Ciutat de la Justícia by David Chipperfield



Here are a few photos, plans and elevations of Barcelona's new law courts complex, designed by David Chipperfield Architects.


The giant, nine-building complex, called Ciutat de la Justícia (City of Justice), opened earlier this summer.


See all our stories about David Chipperfield Architects in our special category.


Photos are copyright Christian Richters/VIEW.

Here's some info from the architects:


Barcelona’s new law courts complex breaks down the 240,000 square metre programme into nine buildings, four of which are linked by a continuous four-storey high concourse building. The project includes the design of all public, courtroom, and office interiors. The first of the buildings was completed in September 2007.


Previously, the various legal departments of the governments of Barcelona and l’Hospitalet were scattered in 17 buildings across the two cities, with functional frustrations for both users and employees. A new conjoined City of Justice aims to improve efficiency and allow working spaces to adapt and absorb the constant transformation of the judicial body as well as provide reserve space for future growth.


The site is at the border of the two cities of Barcelona and l’Hospitalet on a site which was previously a military barracks. It is located adjacent to both Gran Via, a major access route into the centre of Barcelona from the south, and Carrilet, an artery leading to l’Hospitalet. The position provides optimum accessibility to the city and major metropolitan routes on both public and private transport.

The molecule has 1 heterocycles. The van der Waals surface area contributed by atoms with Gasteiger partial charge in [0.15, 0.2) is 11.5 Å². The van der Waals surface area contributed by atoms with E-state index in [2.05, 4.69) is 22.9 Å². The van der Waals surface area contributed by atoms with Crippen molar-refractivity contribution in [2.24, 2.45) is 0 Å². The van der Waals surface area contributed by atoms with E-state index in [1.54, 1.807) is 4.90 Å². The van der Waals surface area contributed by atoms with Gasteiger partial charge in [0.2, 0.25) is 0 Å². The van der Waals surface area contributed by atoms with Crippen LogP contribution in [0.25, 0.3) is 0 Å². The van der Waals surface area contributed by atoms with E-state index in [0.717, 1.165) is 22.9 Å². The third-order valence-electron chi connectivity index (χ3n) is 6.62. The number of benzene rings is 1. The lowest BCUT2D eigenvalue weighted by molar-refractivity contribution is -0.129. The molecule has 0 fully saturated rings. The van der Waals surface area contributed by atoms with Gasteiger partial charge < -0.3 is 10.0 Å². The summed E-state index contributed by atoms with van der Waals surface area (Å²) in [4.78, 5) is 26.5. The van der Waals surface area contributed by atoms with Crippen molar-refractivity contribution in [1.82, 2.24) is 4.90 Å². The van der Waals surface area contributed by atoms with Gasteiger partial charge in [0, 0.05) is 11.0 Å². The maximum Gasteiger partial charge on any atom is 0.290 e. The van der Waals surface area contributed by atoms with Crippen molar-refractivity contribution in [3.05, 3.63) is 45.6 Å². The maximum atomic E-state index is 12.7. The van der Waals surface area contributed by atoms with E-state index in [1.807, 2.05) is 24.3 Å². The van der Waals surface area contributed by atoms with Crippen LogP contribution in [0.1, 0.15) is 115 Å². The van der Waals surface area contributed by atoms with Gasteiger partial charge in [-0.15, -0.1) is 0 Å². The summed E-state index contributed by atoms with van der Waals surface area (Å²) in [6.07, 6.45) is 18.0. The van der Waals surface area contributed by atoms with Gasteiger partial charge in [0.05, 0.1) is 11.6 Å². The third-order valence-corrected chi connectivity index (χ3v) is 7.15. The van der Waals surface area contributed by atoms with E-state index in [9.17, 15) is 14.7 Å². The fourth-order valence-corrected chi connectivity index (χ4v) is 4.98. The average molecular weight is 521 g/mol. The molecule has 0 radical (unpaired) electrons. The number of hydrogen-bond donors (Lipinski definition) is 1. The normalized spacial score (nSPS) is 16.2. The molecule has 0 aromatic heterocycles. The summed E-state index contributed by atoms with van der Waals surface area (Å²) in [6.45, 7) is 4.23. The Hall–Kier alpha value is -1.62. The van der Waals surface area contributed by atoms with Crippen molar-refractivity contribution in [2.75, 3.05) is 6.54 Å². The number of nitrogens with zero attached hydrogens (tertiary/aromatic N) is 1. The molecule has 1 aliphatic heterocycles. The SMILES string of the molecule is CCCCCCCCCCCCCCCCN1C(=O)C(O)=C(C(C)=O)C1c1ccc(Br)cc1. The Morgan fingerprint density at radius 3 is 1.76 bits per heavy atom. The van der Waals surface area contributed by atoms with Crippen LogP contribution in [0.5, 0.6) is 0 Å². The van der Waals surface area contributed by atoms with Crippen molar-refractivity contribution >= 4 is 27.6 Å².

The principal proposition of the project breaks down the massive programme into a series of separate but interrelated blocks on a public plaza, giving a spatial composition that attempts to break the rigid and monolithic image of justice. The project also attempts to provide equilibrium to the relationships between the different working areas, public areas and landscape. A group of four large judicial buildings are situated around the perimeter of a linking concourse building. They generally contain courtrooms at ground floor and a further three floors. All of these floors are accessed directly from the concourse building, which acts as a filter. The concourse building also gathers people at the start and completion of their judicial visit within a central public room, which overlooks the exterior plaza.


Four other independent buildings comprise a judicial services building for l’Hospitalet, a forensic sciences building, and two commercial buildings with retail facilities at ground floor. A further building is planned to contain social housing. All nine buildings are conceived as formally restrained blocks with load bearing coloured concrete ‘cage’ facades. Each building has a different and contrasting, although muted, colour tone. The concourse building has a more free form plan with deep exposed concrete slabs and woven mesh screens in front of frameless glazing.